Wednesday, September 22, 2010

Fair Pay Isn't Always Equal Pay. So Says Christina Hoff Sommers.

Christina Hoff Sommers is a famous anti-feminist. She has written an op-ed for the New York Times on why the Paycheck Fairness Act would be a BIIIIG mistake. It's because women deserve to earn less. Also:

The Paycheck Fairness bill would set women against men, empower trial lawyers and activists, perpetuate falsehoods about the status of women in the workplace and create havoc in a precarious job market. It is 1970s-style gender-war feminism for a society that should be celebrating its success in substantially, if not yet completely, overcoming sex-based workplace discrimination.

But if sex-based workplace discrimination is at least partially overcome, why fear this act? I don't get it. And why would demanding fairness be the same as setting women against men? I don't get that, either.

I wanted to begin with her conclusions because they reveal her biases. Those biases are evident in the meat of her arguments, too. First:

The bill is based on the premise that the 1963 Equal Pay Act, which bans sex discrimination in the workplace, has failed; for proof, proponents point out that for every dollar men earn, women earn just 77 cents.

But that wage gap isn't necessarily the result of discrimination. On the contrary, there are lots of other reasons men might earn more than women, including differences in education, experience and job tenure.

When these factors are taken into account the gap narrows considerably — in some studies, to the point of vanishing. A recent survey found that young, childless, single urban women earn 8 percent more than their male counterparts, mostly because more of them earn college degrees.

To correct an error of fact: The 1963 Equal Pay Act did not ban sex discrimination in the workplace: It banned paying men and women different wages for the same work. This is not the only form sex discrimination could take at work. Other possibilities are discrimination in hiring, firing, on-the-job training and promotions. The latter were made illegal in Title VII of The Civil Rights legislation.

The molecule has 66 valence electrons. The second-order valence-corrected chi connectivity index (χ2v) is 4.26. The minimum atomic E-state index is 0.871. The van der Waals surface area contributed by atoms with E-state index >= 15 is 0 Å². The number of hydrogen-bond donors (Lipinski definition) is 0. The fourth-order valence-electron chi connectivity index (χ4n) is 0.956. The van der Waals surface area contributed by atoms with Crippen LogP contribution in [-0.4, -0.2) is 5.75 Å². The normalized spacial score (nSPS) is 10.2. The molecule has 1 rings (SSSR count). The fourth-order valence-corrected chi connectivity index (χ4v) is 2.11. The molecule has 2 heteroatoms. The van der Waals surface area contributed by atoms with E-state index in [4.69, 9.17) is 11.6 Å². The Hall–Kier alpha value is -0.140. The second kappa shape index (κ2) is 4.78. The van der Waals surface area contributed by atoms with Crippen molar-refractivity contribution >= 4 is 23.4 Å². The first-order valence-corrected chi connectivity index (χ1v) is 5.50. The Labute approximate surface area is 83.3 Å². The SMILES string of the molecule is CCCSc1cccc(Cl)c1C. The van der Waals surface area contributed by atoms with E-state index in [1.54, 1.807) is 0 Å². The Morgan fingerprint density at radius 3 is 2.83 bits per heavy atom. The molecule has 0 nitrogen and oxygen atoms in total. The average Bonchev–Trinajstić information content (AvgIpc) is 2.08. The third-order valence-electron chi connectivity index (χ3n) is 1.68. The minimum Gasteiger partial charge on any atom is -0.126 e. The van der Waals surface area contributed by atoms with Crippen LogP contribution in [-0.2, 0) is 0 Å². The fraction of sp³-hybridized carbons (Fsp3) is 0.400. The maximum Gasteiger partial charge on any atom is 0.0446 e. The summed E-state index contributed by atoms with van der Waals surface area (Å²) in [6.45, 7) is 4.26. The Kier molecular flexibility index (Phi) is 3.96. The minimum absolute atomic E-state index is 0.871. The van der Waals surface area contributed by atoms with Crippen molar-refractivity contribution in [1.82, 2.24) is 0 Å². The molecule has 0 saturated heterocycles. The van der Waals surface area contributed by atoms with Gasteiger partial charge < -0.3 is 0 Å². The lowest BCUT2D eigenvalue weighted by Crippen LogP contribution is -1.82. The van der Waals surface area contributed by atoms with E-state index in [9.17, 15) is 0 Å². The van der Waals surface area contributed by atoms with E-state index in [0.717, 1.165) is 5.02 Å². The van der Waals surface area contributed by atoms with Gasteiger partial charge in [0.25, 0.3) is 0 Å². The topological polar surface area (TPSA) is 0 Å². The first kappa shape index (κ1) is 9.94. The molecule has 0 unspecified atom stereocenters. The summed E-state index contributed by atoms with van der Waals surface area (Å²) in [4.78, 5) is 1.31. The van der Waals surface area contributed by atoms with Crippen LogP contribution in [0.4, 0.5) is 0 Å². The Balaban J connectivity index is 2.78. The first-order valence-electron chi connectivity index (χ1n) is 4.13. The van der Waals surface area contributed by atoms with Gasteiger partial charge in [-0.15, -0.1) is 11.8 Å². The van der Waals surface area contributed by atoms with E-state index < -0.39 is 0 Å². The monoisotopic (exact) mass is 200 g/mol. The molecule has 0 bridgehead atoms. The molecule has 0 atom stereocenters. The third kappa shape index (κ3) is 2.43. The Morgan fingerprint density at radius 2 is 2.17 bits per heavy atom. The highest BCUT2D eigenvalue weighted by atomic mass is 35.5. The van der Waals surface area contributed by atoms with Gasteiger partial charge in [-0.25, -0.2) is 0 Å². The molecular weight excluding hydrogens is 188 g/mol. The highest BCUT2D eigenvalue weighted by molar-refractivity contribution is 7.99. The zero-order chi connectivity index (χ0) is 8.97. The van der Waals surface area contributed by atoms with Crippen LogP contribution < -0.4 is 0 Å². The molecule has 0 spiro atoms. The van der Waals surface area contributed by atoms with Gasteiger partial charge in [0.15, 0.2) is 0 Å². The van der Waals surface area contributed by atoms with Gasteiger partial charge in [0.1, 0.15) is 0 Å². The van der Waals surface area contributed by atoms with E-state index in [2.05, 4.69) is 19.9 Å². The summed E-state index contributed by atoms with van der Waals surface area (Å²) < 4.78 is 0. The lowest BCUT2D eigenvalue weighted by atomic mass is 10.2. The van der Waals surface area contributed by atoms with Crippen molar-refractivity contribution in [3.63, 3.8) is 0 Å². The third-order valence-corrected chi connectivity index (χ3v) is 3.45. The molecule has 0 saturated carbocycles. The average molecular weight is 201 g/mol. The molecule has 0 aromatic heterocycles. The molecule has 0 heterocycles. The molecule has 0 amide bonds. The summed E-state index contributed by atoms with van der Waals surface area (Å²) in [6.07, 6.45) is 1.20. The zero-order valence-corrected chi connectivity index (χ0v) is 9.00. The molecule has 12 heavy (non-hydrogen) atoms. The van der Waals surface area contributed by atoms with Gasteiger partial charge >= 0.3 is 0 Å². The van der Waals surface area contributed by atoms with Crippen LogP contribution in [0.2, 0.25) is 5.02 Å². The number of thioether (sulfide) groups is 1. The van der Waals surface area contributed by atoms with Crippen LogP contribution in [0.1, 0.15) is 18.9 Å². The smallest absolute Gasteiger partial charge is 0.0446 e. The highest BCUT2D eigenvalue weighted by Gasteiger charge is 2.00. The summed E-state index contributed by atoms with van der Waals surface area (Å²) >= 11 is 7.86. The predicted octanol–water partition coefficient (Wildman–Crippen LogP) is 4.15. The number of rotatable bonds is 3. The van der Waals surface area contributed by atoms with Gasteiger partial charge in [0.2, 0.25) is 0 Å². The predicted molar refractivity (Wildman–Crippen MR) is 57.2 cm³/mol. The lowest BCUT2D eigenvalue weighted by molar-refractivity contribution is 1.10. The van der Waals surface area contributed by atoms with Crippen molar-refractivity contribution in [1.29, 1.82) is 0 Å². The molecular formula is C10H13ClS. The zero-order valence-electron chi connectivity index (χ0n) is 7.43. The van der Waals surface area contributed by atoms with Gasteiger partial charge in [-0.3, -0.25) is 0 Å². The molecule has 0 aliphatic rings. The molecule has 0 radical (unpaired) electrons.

Then to correct another inaccuracy: Hoff Sommers states that "when these factors are taken into account the gap narrows considerably" but then goes on to quote a study about young workers which did NOT take into account education levels although it did control for marital and parental status. Thus, she herself quotes from a study which left out some relevant factors.

Here is the interesting part of her argument:

Moreover, a 2009 analysis of wage-gap studies commissioned by the Labor Department evaluated more than 50 peer-reviewed papers and concluded that the aggregate wage gap "may be almost entirely the result of the individual choices being made by both male and female workers."

In addition to differences in education and training, the review found that women are more likely than men to leave the workforce to take care of children or older parents. They also tend to value family-friendly workplace policies more than men, and will often accept lower salaries in exchange for more benefits. In fact, there were so many differences in pay-related choices that the researchers were unable to specify a residual effect due to discrimination.

The op-ed links to that 2009 survey. Surprisingly, the conclusion that "the aggregate wage gap "may be almost entirely the result of the individual choices being made by both male and female workers" doesn't come from the surveyed studies but from the survey-maker's own study.

This study begins with a classification of variables which might explain differences in men's and women's earnings levels. These are
-work experience